On January 1, 2019, the American spacecraft New Horizons gathered close-up images of a rocky object over four billion miles from Earth. New Horizons launched in 2006 and was guided over three billion miles to rendezvous with Pluto (less than 1,500 miles in diameter) in 2015. Then it surpassed that accomplishment by traveling another billion miles to intercept a mere 21-mile-long, snowman-shaped rock as 2019 dawned.
The engineering prowess it took to achieve this is staggering. Engineers used mathematical models to anticipate the future locations of all three objects. A high-tech tracking system monitored New Horizons as engineers on Earth made extremely fine course corrections. The same engineering principles that govern these advanced human-engineered systems likely underlie the sophisticated anticipatory systems inside of creatures so they can both predict and then prepare for future environmental conditions—but through fully self-contained mechanisms.
Biological Anticipatory Adaptive Systems
Previously in this article series, we’ve considered the way organisms use innate logic mechanisms to rapidly produce solutions to environmental challenges that are so targeted they can be predicted.1 This observation deals a serious blow to the central anti-design tenet of evolutionary theory, which holds that evolutionary change must be random with respect to an organism’s future needs.
Now we’ll see that many adaptations are not just reactive in real time but rather flow from logic-based systems that give creatures foresight—both conscious and unconscious—of how they ought to preemptively self-adjust to predicted external conditions. Given that biological anticipatory adaptive systems are both predictive in nature and extend the design features of reactive systems to new heights, their impact is substantial support for ICR’s design-based continuous environmental tracking (CET) model and against chance-based evolution.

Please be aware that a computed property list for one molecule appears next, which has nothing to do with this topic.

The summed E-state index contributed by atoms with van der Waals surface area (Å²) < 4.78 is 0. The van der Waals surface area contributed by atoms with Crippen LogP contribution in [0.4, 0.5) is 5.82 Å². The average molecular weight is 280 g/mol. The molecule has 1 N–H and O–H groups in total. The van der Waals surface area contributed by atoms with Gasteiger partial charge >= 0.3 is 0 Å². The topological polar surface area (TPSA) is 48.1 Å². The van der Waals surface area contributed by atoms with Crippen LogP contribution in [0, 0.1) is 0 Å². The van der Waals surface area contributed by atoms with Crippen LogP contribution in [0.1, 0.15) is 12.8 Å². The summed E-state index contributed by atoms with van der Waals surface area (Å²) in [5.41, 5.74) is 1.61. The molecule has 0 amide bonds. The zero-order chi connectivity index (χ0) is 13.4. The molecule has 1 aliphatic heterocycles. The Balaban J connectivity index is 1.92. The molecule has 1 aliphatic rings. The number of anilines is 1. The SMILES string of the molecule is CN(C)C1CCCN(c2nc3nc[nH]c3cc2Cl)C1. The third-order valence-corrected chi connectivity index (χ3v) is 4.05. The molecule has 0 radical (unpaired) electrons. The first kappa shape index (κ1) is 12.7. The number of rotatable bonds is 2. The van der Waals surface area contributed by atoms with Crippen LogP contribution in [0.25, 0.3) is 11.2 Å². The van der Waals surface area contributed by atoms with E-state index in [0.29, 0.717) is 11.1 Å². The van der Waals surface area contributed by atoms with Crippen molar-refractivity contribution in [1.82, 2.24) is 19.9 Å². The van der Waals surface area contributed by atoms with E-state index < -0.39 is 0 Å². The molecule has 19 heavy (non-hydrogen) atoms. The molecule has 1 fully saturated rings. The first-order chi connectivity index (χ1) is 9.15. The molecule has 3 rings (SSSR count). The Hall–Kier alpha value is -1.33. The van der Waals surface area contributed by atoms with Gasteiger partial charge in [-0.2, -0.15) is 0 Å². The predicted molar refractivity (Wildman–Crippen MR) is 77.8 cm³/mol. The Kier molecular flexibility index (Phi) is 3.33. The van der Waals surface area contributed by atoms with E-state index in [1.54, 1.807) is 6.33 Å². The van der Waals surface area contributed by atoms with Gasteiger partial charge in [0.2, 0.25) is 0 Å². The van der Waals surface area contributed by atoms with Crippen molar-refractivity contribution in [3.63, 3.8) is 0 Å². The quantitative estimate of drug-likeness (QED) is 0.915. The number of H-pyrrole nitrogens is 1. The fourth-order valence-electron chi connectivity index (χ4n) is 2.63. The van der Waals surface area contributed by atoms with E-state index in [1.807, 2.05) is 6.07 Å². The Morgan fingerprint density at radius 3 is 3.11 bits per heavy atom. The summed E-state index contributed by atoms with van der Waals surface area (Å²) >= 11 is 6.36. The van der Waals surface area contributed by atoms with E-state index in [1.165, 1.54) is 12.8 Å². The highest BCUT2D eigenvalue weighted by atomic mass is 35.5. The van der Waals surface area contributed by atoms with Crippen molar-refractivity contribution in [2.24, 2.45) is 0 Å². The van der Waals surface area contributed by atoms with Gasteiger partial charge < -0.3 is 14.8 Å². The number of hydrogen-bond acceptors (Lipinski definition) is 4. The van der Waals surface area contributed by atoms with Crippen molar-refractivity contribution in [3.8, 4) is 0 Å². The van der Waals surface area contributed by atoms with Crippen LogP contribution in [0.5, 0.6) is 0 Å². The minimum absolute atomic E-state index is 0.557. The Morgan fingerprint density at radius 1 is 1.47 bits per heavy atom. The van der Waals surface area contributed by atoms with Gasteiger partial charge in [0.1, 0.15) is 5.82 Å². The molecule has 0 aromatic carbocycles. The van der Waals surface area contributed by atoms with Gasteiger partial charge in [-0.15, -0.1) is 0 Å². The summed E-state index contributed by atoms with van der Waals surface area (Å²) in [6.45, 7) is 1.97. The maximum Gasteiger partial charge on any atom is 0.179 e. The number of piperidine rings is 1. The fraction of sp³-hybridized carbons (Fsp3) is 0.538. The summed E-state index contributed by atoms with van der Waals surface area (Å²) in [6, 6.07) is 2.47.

A distinctive tenet of the CET model is that it predicts a tight correlation between the elements in human-designed systems with those in biological systems that perform similar functions. Therefore, if humans develop complicated models to forecast the weather or celestial motions, and if creatures are expected to continuously track changing conditions, then a design-based theory should predict that organisms would also have innate anticipatory systems.
We’ll consider the basic elements of these fascinating systems and how they fit into the CET model. But first, we need to simply observe organisms. Are there any indicators of an internal capability to forecast impending challenges and then—in clear anticipation—tailor their expression of suitable traits and behaviors? Yes!
Creatures Demonstrate Anticipatory Actions in Abundance
A report in 2018 described a study showing how tomato plants can detect snail mucus that is merely in close proximity rather than in direct contact. It stated: